Drainspotting: 61 Amazing Manhole Covers from Japan


One of my favorite book discoveries this summer is Drainspotting by Remo Camerota. The book celebrates an array of fascinating manhole cover designs from Japan. According to Camerota, nearly 95% of the 1,780 municipalities in Japan have their very own customized manhole covers. The country has elevated this humble, practical object to its own art form. The designs depict everything from local landmarks and folk tales to flora and fauna and images created by school children.

Camerota explains the evolution of these custom covers in Drainspotting:

“In the 1980s as communities outside of Japan’s major cities were slated to receive new sewer systems these public works projects were met with resistance, until one dedicated bureaucrat solved the problem by devising a way to make these mostly invisible systems aesthetically appreciated aboveground: customized manhole covers.”

A manhole cover in Hiroshima decorated with a paper crane design (Photo source unknown)


(Photo courtesy Tokyo Five)


(Photo courtesy wired.com)


(Photo by Carlos Blanco via Flickr Commons)


(Photo by Toby Oxborrow via Flickr Commons)


(Photo by jpellgen via Flickr Commons)


As the book explains, design ideas for the specialized covers originate with the local city or council and are then presented to in-house designers at a municipal foundry. Once local officials and the designers agree upon an image, a prototype is created before the final manhole covers are cast in metal. Hirotaka Nagashima, the president of the Nagashima Foundry, explains the process in Drainspotting:

“We carve the design on a piece of wood. Next we put sand on the wood pattern and make a negative sand pattern; then we pour melted iron into the pattern, clear up the iron,…blast and paint the cover black. When we have colored ones they are done by hand and painted with a thick tree resin, colored from pigment. The tree resin sets rock hard and lasts much longer than paint.”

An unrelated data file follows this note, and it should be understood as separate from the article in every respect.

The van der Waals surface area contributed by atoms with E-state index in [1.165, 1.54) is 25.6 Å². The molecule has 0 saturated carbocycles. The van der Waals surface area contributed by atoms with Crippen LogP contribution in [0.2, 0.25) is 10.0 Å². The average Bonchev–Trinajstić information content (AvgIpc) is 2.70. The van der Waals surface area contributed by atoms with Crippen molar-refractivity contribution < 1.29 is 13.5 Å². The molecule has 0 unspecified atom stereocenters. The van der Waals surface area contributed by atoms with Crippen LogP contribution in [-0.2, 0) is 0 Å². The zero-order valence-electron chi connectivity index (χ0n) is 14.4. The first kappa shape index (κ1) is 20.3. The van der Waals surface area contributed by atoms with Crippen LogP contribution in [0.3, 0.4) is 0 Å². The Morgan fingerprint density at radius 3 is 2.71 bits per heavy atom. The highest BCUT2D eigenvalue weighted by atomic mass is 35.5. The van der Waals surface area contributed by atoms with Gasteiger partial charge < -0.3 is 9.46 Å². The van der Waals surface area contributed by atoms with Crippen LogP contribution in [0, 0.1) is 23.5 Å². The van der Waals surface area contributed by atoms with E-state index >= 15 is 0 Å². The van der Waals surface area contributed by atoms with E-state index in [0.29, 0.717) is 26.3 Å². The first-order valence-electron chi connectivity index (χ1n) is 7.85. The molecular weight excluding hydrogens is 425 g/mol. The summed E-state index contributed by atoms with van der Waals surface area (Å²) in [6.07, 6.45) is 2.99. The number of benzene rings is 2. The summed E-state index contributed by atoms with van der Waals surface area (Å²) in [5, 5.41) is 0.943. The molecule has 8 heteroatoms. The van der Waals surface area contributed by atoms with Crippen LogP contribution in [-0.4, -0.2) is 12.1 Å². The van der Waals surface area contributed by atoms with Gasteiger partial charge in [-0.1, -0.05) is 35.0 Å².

The Nagashima Foundry, which is the second largest in the country, makes about 400 manhole covers a day. The foundry has made over 6,000 different patterns in all. Not every design finds it way to the streets and sidewalks, however. In Camerota’s interview, Nagashima explains how one design of a shrine gate was abandoned when local priests objected. The priests did not believe it was appropriate for a sacred image of a shrine to be driven over and walked on.

A design for a new drain cover (Photo by Remo Camerota)


A Japanese foundry making manhole covers (Photo by Remo Camerota)


(Photo by Remo Camerota)


Pages from "Drainspotting" by Remo Camerota (Image courtesy Mark Batty Publisher)


Pages from "Drainspotting" by Remo Camerota (Image courtesy Mark Batty Publisher)


As the above images show, Drainspotting is a beautifully designed book. Camerota also writes a blog called Drainspotting, which serves as an online companion to the book.

I’ve also assembled this fascinating collection of Japanese manhole covers for you to peruse. Most of these images were taken by various photographers who are sharing their work through the Creative Commons on Flickr. The unattributed images are from Japanese websites. There is also a Japanese Manhole Cover Flickr Group with over 2,500 images, which is enough to keep an avid drainspotter busy for hours.